OK, now we’ve gotten some of the basic facts about the root space decomposition down. So, as usual ${\mathfrak{g}}$ is a semisimple Lie algebra and ${\mathfrak{h}}$ a Cartan subalgebra; we have the decomposition ${\mathfrak{g} = \mathfrak{h} \oplus \bigoplus_{\alpha \in \Phi} \mathfrak{g}_{\alpha}}$, where ${\Phi \subset \mathfrak{h}^{\vee}}$ is the root system. For each ${\alpha \in \Phi}$, we can choose a pair of vectors ${X_{\alpha} \in \mathfrak{g}_{\alpha}< Y_{\alpha} \in \mathfrak{g}_{-\alpha}, H_{\alpha} \in \mathfrak{h}}$. Then ${X_{\alpha}, Y_{\alpha}, H_{\alpha}}$ generate a subalgebra ${\mathfrak{s}_{\alpha} \subset \mathfrak{g}}$ which is isomorphic to ${\mathfrak{sl}_2}$. Here ${\alpha(H_{\alpha})=2}$ and ${H_{\alpha}}$ is a multiple of ${T_{\alpha}}$, which in turn is the dual to ${\alpha}$ under the Killing form that identifies ${\mathfrak{h} \simeq \mathfrak{h}^{\vee}}$.

That was a lightning review of where we are; if you’ve missed something, check back at this post.

The notation ${\mathfrak{s}_{\alpha}}$ suggests that the algebra should only depend on ${\alpha}$ and not on the particular choice of ${X_{\alpha}, Y_{\alpha}}$ (but ${H_{\alpha}}$ is uniquely determined from ${\alpha(H_{\alpha})=2}$ and ${H_{\alpha} \in \mathbb{C} T_{\alpha}}$). Indeed, this is the case, and it follows from

Proposition 1 When ${\alpha \in \Phi}$, ${\mathfrak{g}_{\alpha}}$ is one-dimensional.

Choose any ${\mathfrak{s}_{\alpha}}$ coming from suitable ${X_{\alpha}, Y_{\alpha}}$ and ${H_{\alpha}}$. We have a representation of ${\mathfrak{s}_{\alpha}}$ on $\displaystyle V := \bigoplus_{\mathbb{Z} \alpha} \mathfrak{g}_{\alpha}$

(recall ${\mathfrak{g}_0 = \mathfrak{h}}$) and we can apply the representation theory of ${\mathfrak{sl}_2}$ to it.

Now ${\mathbb{C} H_{\alpha}}$ belongs to the representation ${\mathfrak{s}_{\alpha} \subset V}$—that is, the adjoint representation of ${\mathfrak{s}_{\alpha}}$, which is irreducible because ${\mathfrak{s}_{\alpha}}$ is simple! So by Weyl’s theorem, we have a decomposition of ${\mathfrak{s}_{\alpha}}$-modules $\displaystyle V = \mathfrak{s}_{\alpha} \oplus W .$

The space ${\ker(\alpha) \subset \mathfrak{h} \subset V}$ is also a ${\mathfrak{s}_{\alpha}}$ submodule of ${V}$, disjoint from ${\mathfrak{s}_{\alpha}}$; indeed it is the zero representation. We can expand this decomposition $\displaystyle V = \mathfrak{s}_{\alpha} \oplus \ker(\alpha) \oplus W'.$

I claim ${W' = 0}$. Indeed, all weights of the action of ${H_{\alpha}}$ on ${V}$ are even because ${\alpha(H_{\alpha})=2}$, so any irreducible submodule of ${V}$ (and a fortiori of ${W'}$) must have an even highest weight, and thus a nonzero vector with weight zero. But all the vectors of weight zero have been accounted for in ${\mathfrak{s}_{\alpha} \oplus \ker(\alpha)}$. So ${W' = 0}$.

In particular, $\displaystyle \bigoplus_{\mathbb{Z} \alpha} \mathfrak{g}_{\alpha} = \mathbb{C} Y_{\alpha} \oplus \mathfrak{h} \oplus \mathbb{C} X_{\alpha}. \ (*)$

The proposition thus follows.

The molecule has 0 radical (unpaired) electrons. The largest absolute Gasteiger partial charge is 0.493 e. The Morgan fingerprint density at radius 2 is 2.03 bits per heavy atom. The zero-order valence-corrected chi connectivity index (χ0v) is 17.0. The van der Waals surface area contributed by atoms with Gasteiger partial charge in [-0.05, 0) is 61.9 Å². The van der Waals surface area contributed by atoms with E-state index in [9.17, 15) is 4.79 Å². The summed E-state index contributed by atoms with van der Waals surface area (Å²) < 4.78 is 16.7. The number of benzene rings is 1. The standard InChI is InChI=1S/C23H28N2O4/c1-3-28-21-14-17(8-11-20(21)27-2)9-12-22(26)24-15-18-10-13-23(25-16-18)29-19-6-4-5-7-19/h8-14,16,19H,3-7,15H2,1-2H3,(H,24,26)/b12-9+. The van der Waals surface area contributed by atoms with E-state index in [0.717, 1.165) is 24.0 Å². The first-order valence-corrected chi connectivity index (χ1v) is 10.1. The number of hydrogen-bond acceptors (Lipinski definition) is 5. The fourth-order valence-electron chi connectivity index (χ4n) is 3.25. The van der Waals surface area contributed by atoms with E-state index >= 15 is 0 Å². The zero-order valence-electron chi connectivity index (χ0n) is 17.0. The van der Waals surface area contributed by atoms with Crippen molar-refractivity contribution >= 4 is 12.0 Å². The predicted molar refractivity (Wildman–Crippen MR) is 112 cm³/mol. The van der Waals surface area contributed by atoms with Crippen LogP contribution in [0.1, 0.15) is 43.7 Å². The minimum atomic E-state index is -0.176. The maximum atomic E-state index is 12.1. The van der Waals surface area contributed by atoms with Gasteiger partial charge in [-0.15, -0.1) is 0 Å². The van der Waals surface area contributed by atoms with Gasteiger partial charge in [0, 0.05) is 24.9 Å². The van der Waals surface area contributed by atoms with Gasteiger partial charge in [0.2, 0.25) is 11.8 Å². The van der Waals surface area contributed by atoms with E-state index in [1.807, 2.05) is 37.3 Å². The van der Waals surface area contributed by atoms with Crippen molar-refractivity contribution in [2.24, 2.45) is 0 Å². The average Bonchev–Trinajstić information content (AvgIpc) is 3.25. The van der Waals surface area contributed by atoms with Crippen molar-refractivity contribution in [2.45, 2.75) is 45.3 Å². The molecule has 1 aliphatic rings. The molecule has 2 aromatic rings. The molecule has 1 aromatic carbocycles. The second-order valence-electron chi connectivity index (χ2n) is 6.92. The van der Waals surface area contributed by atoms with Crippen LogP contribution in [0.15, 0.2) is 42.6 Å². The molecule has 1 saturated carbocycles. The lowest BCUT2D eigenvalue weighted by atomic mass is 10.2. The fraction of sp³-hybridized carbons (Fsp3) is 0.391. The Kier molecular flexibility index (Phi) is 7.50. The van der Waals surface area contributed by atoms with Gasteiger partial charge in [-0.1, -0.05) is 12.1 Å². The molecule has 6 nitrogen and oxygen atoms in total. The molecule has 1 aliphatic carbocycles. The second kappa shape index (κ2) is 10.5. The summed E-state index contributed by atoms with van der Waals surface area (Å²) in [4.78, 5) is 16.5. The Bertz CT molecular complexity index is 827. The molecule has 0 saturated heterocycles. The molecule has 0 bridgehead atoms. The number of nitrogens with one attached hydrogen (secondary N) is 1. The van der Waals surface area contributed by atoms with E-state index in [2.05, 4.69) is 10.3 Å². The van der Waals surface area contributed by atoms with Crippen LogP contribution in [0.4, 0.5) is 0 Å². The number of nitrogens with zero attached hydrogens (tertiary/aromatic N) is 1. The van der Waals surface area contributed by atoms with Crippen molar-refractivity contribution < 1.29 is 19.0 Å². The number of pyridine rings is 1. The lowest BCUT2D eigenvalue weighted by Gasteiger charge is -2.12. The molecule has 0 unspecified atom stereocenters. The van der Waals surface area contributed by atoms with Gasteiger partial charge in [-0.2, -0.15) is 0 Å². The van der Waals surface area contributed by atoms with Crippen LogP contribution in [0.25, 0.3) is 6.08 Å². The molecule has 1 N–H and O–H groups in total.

From this we see in particular that the only integral multiples of ${\alpha}$ that are roots are ${\pm \alpha}$. More strongly:

Proposition 2 If ${\alpha \in \Phi}$, the only multiples of ${\alpha}$ that are roots are ${\pm \alpha}$.

Indeed, we can consider the representation of ${\mathfrak{s}_{\alpha}}$ on ${\bigoplus_{c \in \mathbb{C}} \mathfrak{g}_{c \alpha}}$. On this ${H_{\alpha}}$ must act with integral weights only by the representation theory of ${\mathfrak{sl}_2}$, so in particular, only multiples of ${\frac{1}{2} \alpha}$ can occur. But if ${\frac{1}{2}\alpha}$ were a root, then ${\alpha}$ as an integral multiple of ${\frac{1}{2} \alpha}$ would not allowed to be a root. If ${\frac{k}{2} \alpha}$ with ${k}$ odd occurred, then ${k}$ would be a weight for ${H_{\alpha}}$—and so would ${1}$, meaning ${\mathfrak{g}_{\frac{1}{2}\alpha} \neq 0}$, which we’ve just proved can’t happen.

We saw a trick in the previous arguments: consider the action of ${\mathfrak{s}_{\alpha}}$ on a suitable subalgebra of ${\mathfrak{g}}$ and apply the representation theory of ${\mathfrak{sl}_2}$ to it.

Now let ${\alpha, \beta \in \Phi}$. We want to see for which ${k}$ is ${\beta + k\alpha}$ a weight.

Let ${k}$ range over an interval ${S=[p,q]}$ such that ${\beta + k \alpha \in \Phi}$ for ${k \in S}$, but ${\beta + (q+1)\alpha, \beta + (p+1)\alpha \notin \Phi}$. Consider the submodule $\displaystyle W = \bigoplus_{k \in S} \mathfrak{g}_{\beta + k \alpha}.$

Now ${\mathfrak{s}_{\alpha}}$ preserves this. Moreover, ${H_\alpha}$ acts on this space with trace $\displaystyle \sum_{k = p}^q \beta(H_{\alpha}) + 2k = (p-q+1) \beta(H_{\alpha}) + 2(p-q+1) \frac{p+q}{2}$

This trace is also zero though—because ${X_{\alpha}, Y_{\alpha}}$ preserve ${W}$ and ${H_{\alpha} = [X_{\alpha}, Y_{\alpha}]}$. As a result: $\displaystyle \beta(H_{\alpha}) = 2 \frac{ B(T_{\beta}, T_{\alpha})}{B(T_{\alpha}, T_{\alpha})} = -(p+q)$

since ${H_{\alpha} = \alpha(T_{\alpha})^{-1} T_{\alpha} }$.

Now define a bilinear form ${(\cdot, \cdot)}$ on ${\mathfrak{h}^{\vee}}$ by ${(\alpha, \beta) := B(T_{\alpha}, T_{\beta})}$. With this, we find

Proposition 3

If ${\alpha, \beta \in \Phi}$, $\displaystyle \frac{2(\beta, \alpha)}{(\alpha, \alpha)} \in \mathbb{Z}.$

In particular, it is equal to ${-(p+q)}$ where ${p,q}$ are above.

This will be important in the sequel, as this is one of the axioms of a root system. We will show that the roots form a root system.

If we had any two distinct sets ${S=[p,q], S'=[p',q']}$ as above (Helgason calls them “maximal strings”), one would have to be disjoint from the other, which contradicts ${p+q = p' + q'}$. So:

Corollary 4 The set of ${k \in \mathbb{Z}}$ such that ${\beta+ k \alpha \in \mathbb{Z}}$ is an interval.